Lectionary Year B
December 22, 2002
Romans 16:25-27

Step III: Composition

A. Immediate Context

(JFC) The earlier parts of Romans 16 find Paul introducing to the church(es) in Rome some of his co-workers from some of his travels. He commends them to their care. Then he urges them to keep an eye on and avoid any who cause dissensions and offences in opposition to their learnings because they tend to serve their own appetites rather than the Lord Christ. Others still with him send their greetings, too.

B. Organization of Compositional Whole

(JFC) As these pages have stated before, many commentators find the overall subject of Romans to be stated in 1:16f. Yet, Paul Achtemeier's Interpretation Commentary says these verses' emphasis on righteousness by faith seems to him to be secondarily important to the main theme which is, for him, God's plan to extend divine Lordship to all people by the grace demonstrated in Jesus Christ. And, Franz J. Leenhardt's The Epistle to the Romans has divisions quite neatly named, if over simplified, beginning with 1:1-17's "theme; the gospel of justification preached by the apostle as far as Spain; its theological aspect (1:18-5:11); its anthropological aspect (5:12-8:39); its historical aspect (9:1-11:36); its ethical aspect (12:1-15:33). To this are added the greetings and exordium of the beginning and finally the final salutations of ch. 16." So, then, we might divide the whole of this Epistle, by themes, into four parts: chapters 1-4 are about God's saving righteousness and/or justification by faith as shown through the Old Testament, especially; chapters 5-8 express the significance of living life in Christ; chapters 9-11 present Paul's attempt to deal with the large matter of salvation for the Jews; chapters 12-16 convey Paul's ethics and personal closing remarks. And, Karl Barth's Shorter Commentary on Romans, says of this Epistle, "It has often been compared to a catechism, or even to a handbook of dogmatics, and for that reason the first systematic theologian of the Evangelical Church, Melanchthon, did in fact use it as a pattern for a work of this kind."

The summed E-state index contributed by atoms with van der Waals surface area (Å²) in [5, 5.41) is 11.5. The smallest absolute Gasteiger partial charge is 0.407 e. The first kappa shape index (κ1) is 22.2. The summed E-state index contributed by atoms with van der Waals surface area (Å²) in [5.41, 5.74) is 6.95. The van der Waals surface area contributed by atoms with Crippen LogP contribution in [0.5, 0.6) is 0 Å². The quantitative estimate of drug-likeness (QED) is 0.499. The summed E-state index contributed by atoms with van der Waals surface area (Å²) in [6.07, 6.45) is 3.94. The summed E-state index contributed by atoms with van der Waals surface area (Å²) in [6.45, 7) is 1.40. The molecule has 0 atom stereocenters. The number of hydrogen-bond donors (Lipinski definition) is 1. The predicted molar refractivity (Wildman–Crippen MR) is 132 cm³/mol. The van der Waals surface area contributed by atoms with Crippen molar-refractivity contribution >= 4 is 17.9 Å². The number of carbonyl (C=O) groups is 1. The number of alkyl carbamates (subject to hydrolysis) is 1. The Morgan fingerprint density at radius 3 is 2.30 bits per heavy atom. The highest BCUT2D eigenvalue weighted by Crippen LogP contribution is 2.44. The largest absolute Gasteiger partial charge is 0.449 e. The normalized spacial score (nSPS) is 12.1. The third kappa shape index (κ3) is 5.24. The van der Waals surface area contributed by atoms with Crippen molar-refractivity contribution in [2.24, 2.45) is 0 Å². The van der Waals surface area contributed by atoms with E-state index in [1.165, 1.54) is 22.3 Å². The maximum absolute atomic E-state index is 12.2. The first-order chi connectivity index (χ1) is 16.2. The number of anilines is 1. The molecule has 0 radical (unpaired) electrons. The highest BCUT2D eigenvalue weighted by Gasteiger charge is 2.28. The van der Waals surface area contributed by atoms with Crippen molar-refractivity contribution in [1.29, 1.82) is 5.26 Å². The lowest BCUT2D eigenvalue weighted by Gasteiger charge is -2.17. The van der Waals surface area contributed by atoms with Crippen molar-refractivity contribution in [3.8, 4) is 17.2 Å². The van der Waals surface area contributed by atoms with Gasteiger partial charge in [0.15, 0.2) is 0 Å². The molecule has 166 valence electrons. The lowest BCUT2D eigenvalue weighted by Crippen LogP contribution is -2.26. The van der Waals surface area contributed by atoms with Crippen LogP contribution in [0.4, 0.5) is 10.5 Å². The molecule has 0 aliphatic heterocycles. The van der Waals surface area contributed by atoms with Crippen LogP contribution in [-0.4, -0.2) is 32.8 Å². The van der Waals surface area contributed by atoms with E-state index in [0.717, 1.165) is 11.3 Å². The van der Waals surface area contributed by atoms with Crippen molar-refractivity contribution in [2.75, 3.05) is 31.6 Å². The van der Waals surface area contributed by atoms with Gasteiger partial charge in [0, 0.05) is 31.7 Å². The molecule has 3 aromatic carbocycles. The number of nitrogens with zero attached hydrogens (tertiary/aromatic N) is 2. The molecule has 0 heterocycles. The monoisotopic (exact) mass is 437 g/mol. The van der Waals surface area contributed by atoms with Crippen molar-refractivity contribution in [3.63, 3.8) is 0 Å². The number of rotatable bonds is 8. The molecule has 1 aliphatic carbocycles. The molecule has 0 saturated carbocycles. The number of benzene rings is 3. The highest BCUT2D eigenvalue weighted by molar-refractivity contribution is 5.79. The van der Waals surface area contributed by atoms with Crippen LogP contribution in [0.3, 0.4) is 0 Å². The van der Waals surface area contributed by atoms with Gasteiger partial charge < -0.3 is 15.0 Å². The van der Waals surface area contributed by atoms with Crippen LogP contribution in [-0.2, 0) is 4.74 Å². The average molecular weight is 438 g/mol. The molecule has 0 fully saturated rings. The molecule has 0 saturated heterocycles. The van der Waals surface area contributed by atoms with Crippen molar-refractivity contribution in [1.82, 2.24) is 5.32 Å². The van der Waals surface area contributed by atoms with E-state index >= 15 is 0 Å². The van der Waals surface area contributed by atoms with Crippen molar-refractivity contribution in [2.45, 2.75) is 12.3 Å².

C. Issues of Authorship

(JFC) As previously noted in these studies, virtually every commentary consulted says the Apostle Paul wrote Romans and that he did so between 54 and 60 or so. Some say it was written from Corinth when Paul visited there in 57 or 58. He went to Jerusalem in 57 or 58 and from there planned (Romans 15:22-32, Acts 19:21 and 20:3 and I Corinthians 16:3-6) to go, for his first time, to Rome on his intended way to Spain (15:24). Barth and Dodd (The Moffett NT Commentary) both recognize Paul's apprehension at going to Rome where he expected some hostility among the residents there, Barth identifying them as "disobedient Jews", disobedient of the covenant(s) God had made with their forefathers. Dodd calls them "Jewish-Christian opponents".

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